Being Committed/Creating Impact:

Set clear expectations—identify levels and behaviors.

  • Align behaviors with values.
  • Understand important traditions. (Big T’s and Little t’s—the big T’s are the set-in-stone traditions that cannot change; the little t’s are the newer actions that people believe are long- standing traditions.)
  • Educate and engage employees around your values and behaviors: what they mean and what successful actions look like.
  • Integrate values and behaviors into how you hire, evaluate, and develop your people.

Lever 5: Employee Performance Management

Being Compliant/Underperforming:

Compliant organizations work to ensure employee performance through a series of tools, including using some of the most sophisticated software programs available. These companies confuse the systems and software with the act of truly driving and measuring employee performance. Some organizations mistake performance management for an annual performance review and traditional top-down processes.

Being Committed/Creating Impact:

  • Establish clear goals and expectations aligned with the strategy.
  • Develop a feedback culture providing ongoing coaching and development.
  • Evaluate on values and behaviors, not just KSAs.
  • Conduct 360 Reviews on leadership focused on values and behaviors.

Lever 6: Reward and Recognition

Being Compliant/Underperforming:

Compliant organizations work to recognize and reward employees on a regular basis. There is talk among leadership about recognition and reward, with much of it tied to general performance. Many companies provide end of year bonuses based on unclear metrics or overly complex structures. Many of the most compliant companies place greater emphasis on reward over recognition. Other organizations limit their efforts because of budgetary constraints (often not included in the annual budget).

Being Committed/Creating Impact:

  • Develop meaningful recognition programs—tie to specific targets and areas.
  • Encourage involvement in the development of the program.
  • Make the process as transparent as possible and ensure leadership’s continuing involvement in it.
  • Emphasize recognition of behaviors over results (results are important too, but the focus here is the behavioral alignment).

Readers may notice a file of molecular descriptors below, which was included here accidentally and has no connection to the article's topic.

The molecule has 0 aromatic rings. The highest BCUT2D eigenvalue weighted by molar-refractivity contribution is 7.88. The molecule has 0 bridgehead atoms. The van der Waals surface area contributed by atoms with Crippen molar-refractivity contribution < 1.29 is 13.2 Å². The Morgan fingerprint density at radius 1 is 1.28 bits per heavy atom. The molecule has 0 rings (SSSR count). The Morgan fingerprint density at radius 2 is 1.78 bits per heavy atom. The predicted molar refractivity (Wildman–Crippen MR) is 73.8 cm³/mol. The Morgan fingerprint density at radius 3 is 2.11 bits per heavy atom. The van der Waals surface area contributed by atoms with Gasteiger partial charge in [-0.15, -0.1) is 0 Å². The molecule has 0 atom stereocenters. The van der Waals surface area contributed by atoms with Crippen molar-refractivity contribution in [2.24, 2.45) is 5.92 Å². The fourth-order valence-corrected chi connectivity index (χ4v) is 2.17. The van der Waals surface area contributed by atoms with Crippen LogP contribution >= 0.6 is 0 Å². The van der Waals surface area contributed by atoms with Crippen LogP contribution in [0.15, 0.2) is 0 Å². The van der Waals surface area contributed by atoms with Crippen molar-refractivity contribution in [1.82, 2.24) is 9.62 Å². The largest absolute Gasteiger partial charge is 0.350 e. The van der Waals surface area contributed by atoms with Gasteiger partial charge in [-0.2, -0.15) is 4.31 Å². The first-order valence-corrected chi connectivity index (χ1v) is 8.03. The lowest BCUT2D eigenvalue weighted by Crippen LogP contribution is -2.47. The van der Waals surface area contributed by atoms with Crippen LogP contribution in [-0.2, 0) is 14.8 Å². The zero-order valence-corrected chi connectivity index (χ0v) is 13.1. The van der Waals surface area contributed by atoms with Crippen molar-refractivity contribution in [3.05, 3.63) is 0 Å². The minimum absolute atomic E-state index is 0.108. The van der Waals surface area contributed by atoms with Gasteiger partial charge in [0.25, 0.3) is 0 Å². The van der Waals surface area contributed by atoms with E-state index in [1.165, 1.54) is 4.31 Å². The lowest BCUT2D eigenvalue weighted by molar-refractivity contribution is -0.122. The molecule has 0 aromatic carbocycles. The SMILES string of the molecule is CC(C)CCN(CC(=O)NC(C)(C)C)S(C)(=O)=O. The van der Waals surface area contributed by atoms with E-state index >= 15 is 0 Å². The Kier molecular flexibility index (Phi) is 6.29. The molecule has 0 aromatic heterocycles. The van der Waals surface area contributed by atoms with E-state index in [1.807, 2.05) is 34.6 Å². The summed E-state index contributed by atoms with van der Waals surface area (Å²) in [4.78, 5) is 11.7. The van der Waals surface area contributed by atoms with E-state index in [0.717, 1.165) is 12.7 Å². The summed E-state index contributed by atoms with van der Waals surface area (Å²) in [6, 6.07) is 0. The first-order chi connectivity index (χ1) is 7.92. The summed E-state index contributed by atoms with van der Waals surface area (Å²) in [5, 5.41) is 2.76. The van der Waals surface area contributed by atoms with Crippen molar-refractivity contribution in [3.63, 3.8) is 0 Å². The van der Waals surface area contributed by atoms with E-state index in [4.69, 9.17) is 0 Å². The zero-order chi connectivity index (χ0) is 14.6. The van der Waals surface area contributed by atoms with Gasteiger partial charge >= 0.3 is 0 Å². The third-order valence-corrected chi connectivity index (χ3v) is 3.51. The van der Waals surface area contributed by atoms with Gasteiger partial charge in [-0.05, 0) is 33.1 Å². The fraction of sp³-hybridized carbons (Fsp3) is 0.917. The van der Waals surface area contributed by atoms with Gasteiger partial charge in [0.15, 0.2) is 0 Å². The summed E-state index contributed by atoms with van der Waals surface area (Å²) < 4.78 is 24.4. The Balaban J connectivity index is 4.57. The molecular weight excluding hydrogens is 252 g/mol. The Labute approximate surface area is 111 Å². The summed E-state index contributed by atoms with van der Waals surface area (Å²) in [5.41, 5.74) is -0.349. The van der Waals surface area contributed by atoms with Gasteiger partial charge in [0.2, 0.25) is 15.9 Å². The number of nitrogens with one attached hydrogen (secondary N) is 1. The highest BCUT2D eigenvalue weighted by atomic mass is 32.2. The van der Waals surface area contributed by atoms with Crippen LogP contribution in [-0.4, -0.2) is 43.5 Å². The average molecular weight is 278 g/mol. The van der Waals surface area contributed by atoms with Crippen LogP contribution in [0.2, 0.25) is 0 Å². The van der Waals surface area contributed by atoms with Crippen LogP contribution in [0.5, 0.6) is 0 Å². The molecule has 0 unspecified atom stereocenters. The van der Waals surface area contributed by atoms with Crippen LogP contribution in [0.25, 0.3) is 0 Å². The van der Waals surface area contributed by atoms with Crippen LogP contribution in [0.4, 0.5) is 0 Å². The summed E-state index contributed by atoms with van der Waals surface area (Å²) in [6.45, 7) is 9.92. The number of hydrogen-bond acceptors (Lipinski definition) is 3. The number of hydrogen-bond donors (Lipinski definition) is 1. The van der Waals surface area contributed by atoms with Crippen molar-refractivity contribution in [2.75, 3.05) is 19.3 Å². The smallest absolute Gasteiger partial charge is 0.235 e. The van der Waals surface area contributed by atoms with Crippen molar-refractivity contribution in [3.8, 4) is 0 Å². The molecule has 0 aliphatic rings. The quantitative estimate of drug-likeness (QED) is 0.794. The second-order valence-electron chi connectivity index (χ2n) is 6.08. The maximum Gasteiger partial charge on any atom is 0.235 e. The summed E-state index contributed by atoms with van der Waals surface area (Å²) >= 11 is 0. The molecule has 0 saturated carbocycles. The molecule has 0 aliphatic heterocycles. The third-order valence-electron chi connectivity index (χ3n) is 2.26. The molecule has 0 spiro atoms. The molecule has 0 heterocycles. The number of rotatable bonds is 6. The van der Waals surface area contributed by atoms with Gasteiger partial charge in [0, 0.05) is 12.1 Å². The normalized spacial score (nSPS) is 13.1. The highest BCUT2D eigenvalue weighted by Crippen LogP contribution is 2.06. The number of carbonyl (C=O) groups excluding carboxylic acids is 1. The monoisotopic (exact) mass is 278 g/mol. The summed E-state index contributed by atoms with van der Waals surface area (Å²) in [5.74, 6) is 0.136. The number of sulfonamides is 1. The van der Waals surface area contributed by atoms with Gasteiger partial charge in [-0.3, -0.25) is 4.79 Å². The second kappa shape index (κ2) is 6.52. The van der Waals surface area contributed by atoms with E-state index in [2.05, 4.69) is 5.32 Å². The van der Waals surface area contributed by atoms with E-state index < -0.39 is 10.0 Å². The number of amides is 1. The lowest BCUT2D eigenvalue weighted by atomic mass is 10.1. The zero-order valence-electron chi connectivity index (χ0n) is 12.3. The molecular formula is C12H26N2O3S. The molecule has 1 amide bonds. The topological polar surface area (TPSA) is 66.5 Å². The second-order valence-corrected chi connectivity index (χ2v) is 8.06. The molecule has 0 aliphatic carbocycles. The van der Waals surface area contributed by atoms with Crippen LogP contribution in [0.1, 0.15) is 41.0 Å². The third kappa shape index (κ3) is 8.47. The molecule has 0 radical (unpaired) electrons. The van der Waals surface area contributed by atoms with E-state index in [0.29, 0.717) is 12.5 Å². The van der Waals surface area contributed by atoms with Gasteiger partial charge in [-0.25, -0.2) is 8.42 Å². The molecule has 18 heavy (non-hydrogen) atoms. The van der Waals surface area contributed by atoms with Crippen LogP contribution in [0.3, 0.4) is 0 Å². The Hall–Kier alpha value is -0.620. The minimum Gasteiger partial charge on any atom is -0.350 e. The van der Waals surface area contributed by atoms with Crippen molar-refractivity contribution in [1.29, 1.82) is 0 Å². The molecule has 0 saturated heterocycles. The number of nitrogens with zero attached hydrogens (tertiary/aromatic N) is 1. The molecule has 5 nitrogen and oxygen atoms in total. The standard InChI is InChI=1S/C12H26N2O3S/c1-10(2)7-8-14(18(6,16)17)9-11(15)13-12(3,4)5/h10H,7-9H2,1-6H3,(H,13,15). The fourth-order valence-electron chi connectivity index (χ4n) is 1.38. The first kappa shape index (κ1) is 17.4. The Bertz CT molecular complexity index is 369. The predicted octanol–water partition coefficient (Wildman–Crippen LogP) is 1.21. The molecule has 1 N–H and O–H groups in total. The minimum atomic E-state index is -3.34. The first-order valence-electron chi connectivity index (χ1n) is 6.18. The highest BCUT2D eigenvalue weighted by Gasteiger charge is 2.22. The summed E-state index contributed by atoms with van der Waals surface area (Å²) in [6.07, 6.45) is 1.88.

• Ensure the recognition and rewards program is far-reaching—touching all levels and all areas of the organization (in other words, it’s not just about one group or another, that is, sales or service, but everyone).

Lever 7: Positivity

Being Compliant/Underperforming:

Compliant leaders spend time and effort spinning a positive story, regardless of the facts or situation. They go out of their way to incorporate lines and key phrases in memos, presentations, and speeches. Their words and energy can be perceived as disingenuous if not embedded in their actions, organization, or leadership style. Compliant organizations have C-level leaders who embrace positivity, while others below them do not. Gratitude is not encouraged or practiced throughout the organization.

Being Committed/Creating Impact:

  • Promote and demonstrate gratitude in action.
  • Conduct purposeful and positive exercises—create positive thinking.
  • Create an empowerment culture—purposeful visibility leadership.
  • Encourage and promote mental and personal health and wellbeing

These levers together will have a demonstrable impact on moving your organization toward positivity and propelling performance.  Be on the lookout for Part 3 in two weeks’ time where the last four levers will be discussed in our Moments of Clarity articles. To check out our previous Articles visit our Blog on our website  https://bermudaclarityinstitute.com.  There you can also learn how to create impact and generate organizational change